A strong earthquake has rocked Mexico City and
Acapulco, although no damage or injuries were immediately reported. City
office workers rushed from swaying buildings, and cars pulled over to the
roadside to ride out the tremors. The quake, at about 1735 local time
(2335GMT), centred in nearby Guerrero state and had a magnitude of 5.3.
About 10,000 people died when Mexico city was hit by a major quake in
1985. The city has implemented some of Latin America's toughest building
CHINA GETS FOREIGN CREDIT CARDS
Citibank and HSBC have become the first foreign banks
to get permission for issuing credit cards in China. Both are now licensed
to give cards that can be settled in either the yuan, China's currency, or
the US dollar. There are more than half a billion cards in circulation in
China, the vast majority of which are debit cards drawing on accounts at
Chinese banks. Less than 1% of them are true credit cards, partly because
of the paucity of reliable data on credit-worthiness.
SRI LANKA TELECOM TO ISSUE BONDS
Sri Lanka Telecom intends to raise more than $50m
(£28m) through a bond issue to widen its mobile phone operations. The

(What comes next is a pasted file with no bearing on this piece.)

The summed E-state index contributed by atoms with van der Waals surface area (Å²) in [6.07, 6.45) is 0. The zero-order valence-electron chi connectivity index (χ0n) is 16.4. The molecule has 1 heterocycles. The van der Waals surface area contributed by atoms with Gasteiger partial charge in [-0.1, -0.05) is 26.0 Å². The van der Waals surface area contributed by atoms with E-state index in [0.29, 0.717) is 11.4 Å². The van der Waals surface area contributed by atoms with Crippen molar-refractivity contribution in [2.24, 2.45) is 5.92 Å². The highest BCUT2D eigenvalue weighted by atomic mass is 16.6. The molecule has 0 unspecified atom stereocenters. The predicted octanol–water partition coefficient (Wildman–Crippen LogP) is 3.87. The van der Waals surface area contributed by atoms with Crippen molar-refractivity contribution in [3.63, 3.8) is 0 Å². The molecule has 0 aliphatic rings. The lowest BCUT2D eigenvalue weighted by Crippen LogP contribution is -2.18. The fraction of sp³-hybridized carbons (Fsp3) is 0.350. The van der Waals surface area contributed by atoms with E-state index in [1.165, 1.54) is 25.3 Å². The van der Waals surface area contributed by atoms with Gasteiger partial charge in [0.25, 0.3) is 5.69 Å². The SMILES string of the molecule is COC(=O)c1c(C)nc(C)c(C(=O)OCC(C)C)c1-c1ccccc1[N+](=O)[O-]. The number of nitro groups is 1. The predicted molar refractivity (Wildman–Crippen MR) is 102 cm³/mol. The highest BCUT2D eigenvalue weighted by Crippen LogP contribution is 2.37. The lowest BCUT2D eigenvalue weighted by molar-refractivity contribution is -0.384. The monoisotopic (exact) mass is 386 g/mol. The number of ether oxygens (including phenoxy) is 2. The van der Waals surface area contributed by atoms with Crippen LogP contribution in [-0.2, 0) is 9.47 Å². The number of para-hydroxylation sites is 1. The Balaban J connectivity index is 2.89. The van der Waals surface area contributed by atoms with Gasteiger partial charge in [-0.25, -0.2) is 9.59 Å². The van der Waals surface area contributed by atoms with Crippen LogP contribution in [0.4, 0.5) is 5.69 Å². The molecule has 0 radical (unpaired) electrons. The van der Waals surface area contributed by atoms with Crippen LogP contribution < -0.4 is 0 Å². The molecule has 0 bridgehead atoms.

firm, the country's largest listed company, currently has 150,000 users of
its mobile services, 15% of the sector. Shuhei Anan, Sri Lanka Telecom's
chief executive, said the bonds could have a term of five to 10 years.
JAPANESE PM VISITS WAR SHRINE
Japanese Prime Minister Junichiro Koizumi has made a
New Year visit to a controversial war shrine. The Yasukuni shrine honours
2.5 million of the country's dead in conflicts since 1853, including a
number of war criminals.
ANGOLA WINS US TRADE PRIVILEGES
President Bush has brought Angola into the group of
African countries which enjoy liberal trade terms with the US. The
decision means Angolan goods can be exported to America under a lower
tariff regime than they faced before. But, the US has dropped Eritrea and
the Central African Republic from the list of countries enjoying these
terms. A White House spokesman said The list reflects the degree to which
countries are progressing toward a market-based economy and the rule of
US ARMY ENDS HALLIBURTON OIL DEAL
The US military says a special energy unit has taking
over supervising oil imports to Iraq, ending a controversial Pentagon deal
with Halliburton. The move comes after an official report saying a
Halliburton subsidiary, which has close links to the White House, may have
overcharged for fuel deliveries.
HOUSE PRICES DEFY SLUMP FORECASTS
House prices rose 1.5% in December, taking the average
rise in house prices over the last year to more than 15%. The Nationwide's
latest figures appear to have proven wrong those pundits who had predicted
a sharp correction in prices during the past year. The North of England